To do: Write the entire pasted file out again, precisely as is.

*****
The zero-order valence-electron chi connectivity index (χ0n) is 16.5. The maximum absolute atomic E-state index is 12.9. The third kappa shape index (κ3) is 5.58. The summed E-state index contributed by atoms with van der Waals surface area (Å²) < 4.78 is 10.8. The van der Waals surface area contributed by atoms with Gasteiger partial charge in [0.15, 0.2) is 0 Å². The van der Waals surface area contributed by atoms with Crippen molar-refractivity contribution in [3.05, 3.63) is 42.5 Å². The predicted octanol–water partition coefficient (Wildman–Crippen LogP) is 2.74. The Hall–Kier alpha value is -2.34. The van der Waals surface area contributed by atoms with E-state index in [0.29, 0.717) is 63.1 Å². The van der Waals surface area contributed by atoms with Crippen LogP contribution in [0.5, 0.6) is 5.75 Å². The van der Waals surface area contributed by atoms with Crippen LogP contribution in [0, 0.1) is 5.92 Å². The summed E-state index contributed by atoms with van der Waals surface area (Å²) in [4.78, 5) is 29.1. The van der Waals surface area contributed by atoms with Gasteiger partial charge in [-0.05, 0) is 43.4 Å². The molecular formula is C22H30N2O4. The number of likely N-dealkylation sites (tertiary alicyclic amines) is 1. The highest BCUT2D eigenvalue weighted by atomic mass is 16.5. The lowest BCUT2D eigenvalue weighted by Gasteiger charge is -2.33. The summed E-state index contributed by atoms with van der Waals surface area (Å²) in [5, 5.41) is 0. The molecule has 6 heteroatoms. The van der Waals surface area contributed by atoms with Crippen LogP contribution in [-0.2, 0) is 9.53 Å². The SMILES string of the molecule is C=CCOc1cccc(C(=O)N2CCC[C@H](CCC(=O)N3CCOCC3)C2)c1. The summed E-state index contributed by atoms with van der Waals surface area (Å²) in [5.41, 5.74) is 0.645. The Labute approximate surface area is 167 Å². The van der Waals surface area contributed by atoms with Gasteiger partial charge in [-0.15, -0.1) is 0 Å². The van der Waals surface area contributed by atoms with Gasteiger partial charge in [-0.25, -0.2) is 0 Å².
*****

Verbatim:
The zero-order valence-electron chi connectivity index (χ0n) is 16.5. The maximum absolute atomic E-state index is 12.9. The third kappa shape index (κ3) is 5.58. The summed E-state index contributed by atoms with van der Waals surface area (Å²) < 4.78 is 10.8. The van der Waals surface area contributed by atoms with Gasteiger partial charge in [0.15, 0.2) is 0 Å². The van der Waals surface area contributed by atoms with Crippen molar-refractivity contribution in [3.05, 3.63) is 42.5 Å². The predicted octanol–water partition coefficient (Wildman–Crippen LogP) is 2.74. The Hall–Kier alpha value is -2.34. The van der Waals surface area contributed by atoms with E-state index in [0.29, 0.717) is 63.1 Å². The van der Waals surface area contributed by atoms with Crippen LogP contribution in [0.5, 0.6) is 5.75 Å². The van der Waals surface area contributed by atoms with Crippen LogP contribution in [0, 0.1) is 5.92 Å². The summed E-state index contributed by atoms with van der Waals surface area (Å²) in [4.78, 5) is 29.1. The van der Waals surface area contributed by atoms with Gasteiger partial charge in [-0.05, 0) is 43.4 Å². The molecular formula is C22H30N2O4. The number of likely N-dealkylation sites (tertiary alicyclic amines) is 1. The highest BCUT2D eigenvalue weighted by atomic mass is 16.5. The lowest BCUT2D eigenvalue weighted by Gasteiger charge is -2.33. The summed E-state index contributed by atoms with van der Waals surface area (Å²) in [5, 5.41) is 0. The molecule has 6 heteroatoms. The van der Waals surface area contributed by atoms with Crippen LogP contribution in [-0.2, 0) is 9.53 Å². The SMILES string of the molecule is C=CCOc1cccc(C(=O)N2CCC[C@H](CCC(=O)N3CCOCC3)C2)c1. The summed E-state index contributed by atoms with van der Waals surface area (Å²) in [5.41, 5.74) is 0.645. The Labute approximate surface area is 167 Å². The van der Waals surface area contributed by atoms with Gasteiger partial charge in [-0.15, -0.1) is 0 Å². The van der Waals surface area contributed by atoms with Gasteiger partial charge in [-0.25, -0.2) is 0 Å².